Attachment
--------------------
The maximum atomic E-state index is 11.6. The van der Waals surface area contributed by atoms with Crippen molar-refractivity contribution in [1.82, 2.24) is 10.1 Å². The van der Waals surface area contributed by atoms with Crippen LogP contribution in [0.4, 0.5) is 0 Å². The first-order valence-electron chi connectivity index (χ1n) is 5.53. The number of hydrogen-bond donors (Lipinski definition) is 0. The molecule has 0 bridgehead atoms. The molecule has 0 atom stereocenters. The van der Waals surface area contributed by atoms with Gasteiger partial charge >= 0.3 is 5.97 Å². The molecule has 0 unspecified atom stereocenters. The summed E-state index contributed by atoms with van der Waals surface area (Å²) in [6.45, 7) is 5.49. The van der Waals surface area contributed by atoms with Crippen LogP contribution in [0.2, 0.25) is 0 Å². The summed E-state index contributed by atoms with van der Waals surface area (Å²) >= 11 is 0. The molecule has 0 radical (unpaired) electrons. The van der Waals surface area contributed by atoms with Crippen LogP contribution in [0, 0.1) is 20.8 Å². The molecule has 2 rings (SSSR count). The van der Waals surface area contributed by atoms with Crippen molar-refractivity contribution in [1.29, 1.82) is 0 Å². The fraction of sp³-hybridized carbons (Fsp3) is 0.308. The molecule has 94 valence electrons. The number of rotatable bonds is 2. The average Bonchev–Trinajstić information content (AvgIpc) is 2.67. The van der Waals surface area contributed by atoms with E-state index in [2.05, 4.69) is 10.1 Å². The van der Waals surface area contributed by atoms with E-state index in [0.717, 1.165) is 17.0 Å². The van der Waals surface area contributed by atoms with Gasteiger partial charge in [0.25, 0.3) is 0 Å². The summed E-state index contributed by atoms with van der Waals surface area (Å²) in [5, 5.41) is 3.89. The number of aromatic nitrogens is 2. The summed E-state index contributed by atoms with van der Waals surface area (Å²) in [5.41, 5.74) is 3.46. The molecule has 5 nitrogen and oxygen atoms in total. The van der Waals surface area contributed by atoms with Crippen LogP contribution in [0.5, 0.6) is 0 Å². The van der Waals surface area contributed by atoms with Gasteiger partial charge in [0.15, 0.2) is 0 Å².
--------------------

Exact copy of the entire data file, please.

The maximum atomic E-state index is 11.6. The van der Waals surface area contributed by atoms with Crippen molar-refractivity contribution in [1.82, 2.24) is 10.1 Å². The van der Waals surface area contributed by atoms with Crippen LogP contribution in [0.4, 0.5) is 0 Å². The first-order valence-electron chi connectivity index (χ1n) is 5.53. The number of hydrogen-bond donors (Lipinski definition) is 0. The molecule has 0 bridgehead atoms. The molecule has 0 atom stereocenters. The van der Waals surface area contributed by atoms with Gasteiger partial charge >= 0.3 is 5.97 Å². The molecule has 0 unspecified atom stereocenters. The summed E-state index contributed by atoms with van der Waals surface area (Å²) in [6.45, 7) is 5.49. The van der Waals surface area contributed by atoms with Crippen LogP contribution in [0.2, 0.25) is 0 Å². The summed E-state index contributed by atoms with van der Waals surface area (Å²) >= 11 is 0. The molecule has 0 radical (unpaired) electrons. The van der Waals surface area contributed by atoms with Crippen LogP contribution in [0, 0.1) is 20.8 Å². The molecule has 2 rings (SSSR count). The van der Waals surface area contributed by atoms with Crippen molar-refractivity contribution in [1.29, 1.82) is 0 Å². The fraction of sp³-hybridized carbons (Fsp3) is 0.308. The molecule has 94 valence electrons. The number of rotatable bonds is 2. The average Bonchev–Trinajstić information content (AvgIpc) is 2.67. The van der Waals surface area contributed by atoms with E-state index in [2.05, 4.69) is 10.1 Å². The van der Waals surface area contributed by atoms with E-state index in [0.717, 1.165) is 17.0 Å². The van der Waals surface area contributed by atoms with Gasteiger partial charge in [0.25, 0.3) is 0 Å². The summed E-state index contributed by atoms with van der Waals surface area (Å²) in [5, 5.41) is 3.89. The number of aromatic nitrogens is 2. The summed E-state index contributed by atoms with van der Waals surface area (Å²) in [5.41, 5.74) is 3.46. The molecule has 5 nitrogen and oxygen atoms in total. The van der Waals surface area contributed by atoms with Crippen LogP contribution in [0.5, 0.6) is 0 Å². The van der Waals surface area contributed by atoms with Gasteiger partial charge in [0.15, 0.2) is 0 Å².